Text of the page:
Subject: port-alpha/23996: gcc 3.3 code motion confuses ddb backtracing
To: None <>
From: None <>
List: netbsd-bugs
Date: 01/05/2004 18:42:37
>Number:         23996
>Category:       port-alpha
>Synopsis:       gcc 3.3 code motion confuses ddb backtracing
>Confidential:   no
>Severity:       non-critical
>Priority:       medium
>Responsible:    port-alpha-maintainer
>State:          open
>Class:          sw-bug
>Submitter-Id:   net
>Arrival-Date:   Mon Jan 05 23:43:00 UTC 2004
>Originator:     Nathan J. Williams
>Release:        NetBSD 1.6ZG
	Massachvsetts Institvte of Technology
System: NetBSD samsung-means-to-come 1.6ZG NetBSD 1.6ZG (SAMSUNG) #43: Mon Dec 29 20:28:44 EST 2003 alpha
Architecture: alpha
Machine: alpha

The DDB tracing code in alpha/alpha/db_trace.c skims the instructions
of a routine from the entry point to the current PC in that routine,
building up a notion of the frame size and what registers are
saved. In particular, it looks for instructions of the form "lda
sp,-###(sp)" that adjust the stack.

Newer GCC can move code in a function "out of line" if it believes it
to be infrequently executed, such that the terminating 'ret'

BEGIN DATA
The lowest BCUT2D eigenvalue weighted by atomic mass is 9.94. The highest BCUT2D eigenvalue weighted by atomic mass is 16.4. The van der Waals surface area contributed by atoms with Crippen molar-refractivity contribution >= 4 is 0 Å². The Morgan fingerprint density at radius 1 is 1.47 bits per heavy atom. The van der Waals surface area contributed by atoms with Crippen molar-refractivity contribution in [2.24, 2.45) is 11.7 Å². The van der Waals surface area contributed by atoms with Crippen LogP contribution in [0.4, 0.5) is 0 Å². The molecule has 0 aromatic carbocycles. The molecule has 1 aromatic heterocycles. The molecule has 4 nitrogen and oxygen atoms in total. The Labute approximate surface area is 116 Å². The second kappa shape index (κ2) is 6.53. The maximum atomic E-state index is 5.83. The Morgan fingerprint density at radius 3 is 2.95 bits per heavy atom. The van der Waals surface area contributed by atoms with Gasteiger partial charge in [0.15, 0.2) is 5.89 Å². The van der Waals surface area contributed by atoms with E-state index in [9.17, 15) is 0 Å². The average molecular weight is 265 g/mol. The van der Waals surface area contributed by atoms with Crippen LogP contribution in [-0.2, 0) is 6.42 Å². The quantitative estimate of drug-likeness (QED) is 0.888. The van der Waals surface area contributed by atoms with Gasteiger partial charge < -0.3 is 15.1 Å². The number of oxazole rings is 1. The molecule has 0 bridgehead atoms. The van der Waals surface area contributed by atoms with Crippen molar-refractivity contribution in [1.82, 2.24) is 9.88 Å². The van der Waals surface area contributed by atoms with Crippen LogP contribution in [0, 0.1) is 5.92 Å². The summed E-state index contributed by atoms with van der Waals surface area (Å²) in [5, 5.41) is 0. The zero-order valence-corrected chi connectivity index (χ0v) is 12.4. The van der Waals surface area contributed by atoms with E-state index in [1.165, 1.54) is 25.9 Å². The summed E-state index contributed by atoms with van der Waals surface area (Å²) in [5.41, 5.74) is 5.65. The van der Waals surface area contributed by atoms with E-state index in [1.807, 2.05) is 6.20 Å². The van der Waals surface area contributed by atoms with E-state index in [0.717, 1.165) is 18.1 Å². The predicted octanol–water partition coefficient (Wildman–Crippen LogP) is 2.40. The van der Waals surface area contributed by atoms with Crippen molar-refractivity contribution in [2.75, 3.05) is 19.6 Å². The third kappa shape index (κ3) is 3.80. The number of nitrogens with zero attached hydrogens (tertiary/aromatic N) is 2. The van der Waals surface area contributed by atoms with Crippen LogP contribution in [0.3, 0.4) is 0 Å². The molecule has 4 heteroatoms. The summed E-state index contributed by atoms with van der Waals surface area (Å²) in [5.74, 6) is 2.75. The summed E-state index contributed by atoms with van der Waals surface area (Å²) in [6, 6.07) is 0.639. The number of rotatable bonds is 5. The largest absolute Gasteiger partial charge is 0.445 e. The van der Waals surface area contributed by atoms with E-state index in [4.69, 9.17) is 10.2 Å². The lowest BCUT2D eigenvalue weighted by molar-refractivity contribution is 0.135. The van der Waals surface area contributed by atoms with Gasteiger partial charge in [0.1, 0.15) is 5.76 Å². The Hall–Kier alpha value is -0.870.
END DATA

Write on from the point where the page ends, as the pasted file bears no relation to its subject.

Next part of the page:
instruction is not at the highest address of that function's code. For
example, it might rearrange:




The problem is that if a code in B is in the stack trace,
decode_prologue() will find the stack-adjustment code in the epilogue
as well as the prologue, emitting "prologue botch" messages and
messing up the frame size such that the previous frame's RA is not

Set a DDB breakpoint in a piece of kernel code after that routine's
ret instruction, such as the instruction after the ret in
pmap_do_remove(). When the breakpoint is hit, type "t" and note the
"prologue botch" messages and the fact that the stack trace loops on
one routine.


The problem can be avoided by removing the "botch" messages and not
adjusting pi->pi_frame_size for positive stack offsets, but it loses
the botch protection. It might make more sense to ignore sp-adjusting
instructions that immediately precede a 'ret', if that sequence can be